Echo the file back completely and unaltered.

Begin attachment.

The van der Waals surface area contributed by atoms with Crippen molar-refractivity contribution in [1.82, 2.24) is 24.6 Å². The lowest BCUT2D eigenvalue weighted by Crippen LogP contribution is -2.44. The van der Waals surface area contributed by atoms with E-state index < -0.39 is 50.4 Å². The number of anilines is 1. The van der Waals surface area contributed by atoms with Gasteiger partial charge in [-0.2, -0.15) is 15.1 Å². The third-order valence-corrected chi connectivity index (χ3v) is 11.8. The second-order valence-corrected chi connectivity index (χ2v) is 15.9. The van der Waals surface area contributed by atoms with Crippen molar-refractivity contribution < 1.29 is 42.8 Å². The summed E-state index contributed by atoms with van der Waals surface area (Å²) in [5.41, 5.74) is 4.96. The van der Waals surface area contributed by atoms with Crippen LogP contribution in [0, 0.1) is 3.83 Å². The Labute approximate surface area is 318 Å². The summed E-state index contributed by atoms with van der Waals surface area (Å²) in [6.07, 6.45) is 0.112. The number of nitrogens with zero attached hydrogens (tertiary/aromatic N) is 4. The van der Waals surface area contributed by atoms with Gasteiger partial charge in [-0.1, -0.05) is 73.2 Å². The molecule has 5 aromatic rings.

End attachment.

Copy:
The van der Waals surface area contributed by atoms with Crippen molar-refractivity contribution in [1.82, 2.24) is 24.6 Å². The lowest BCUT2D eigenvalue weighted by Crippen LogP contribution is -2.44. The van der Waals surface area contributed by atoms with E-state index < -0.39 is 50.4 Å². The number of anilines is 1. The van der Waals surface area contributed by atoms with Gasteiger partial charge in [-0.2, -0.15) is 15.1 Å². The third-order valence-corrected chi connectivity index (χ3v) is 11.8. The second-order valence-corrected chi connectivity index (χ2v) is 15.9. The van der Waals surface area contributed by atoms with Crippen molar-refractivity contribution < 1.29 is 42.8 Å². The summed E-state index contributed by atoms with van der Waals surface area (Å²) in [5.41, 5.74) is 4.96. The van der Waals surface area contributed by atoms with Crippen LogP contribution in [0, 0.1) is 3.83 Å². The Labute approximate surface area is 318 Å². The summed E-state index contributed by atoms with van der Waals surface area (Å²) in [6.07, 6.45) is 0.112. The number of nitrogens with zero attached hydrogens (tertiary/aromatic N) is 4. The van der Waals surface area contributed by atoms with Gasteiger partial charge in [-0.1, -0.05) is 73.2 Å². The molecule has 5 aromatic rings.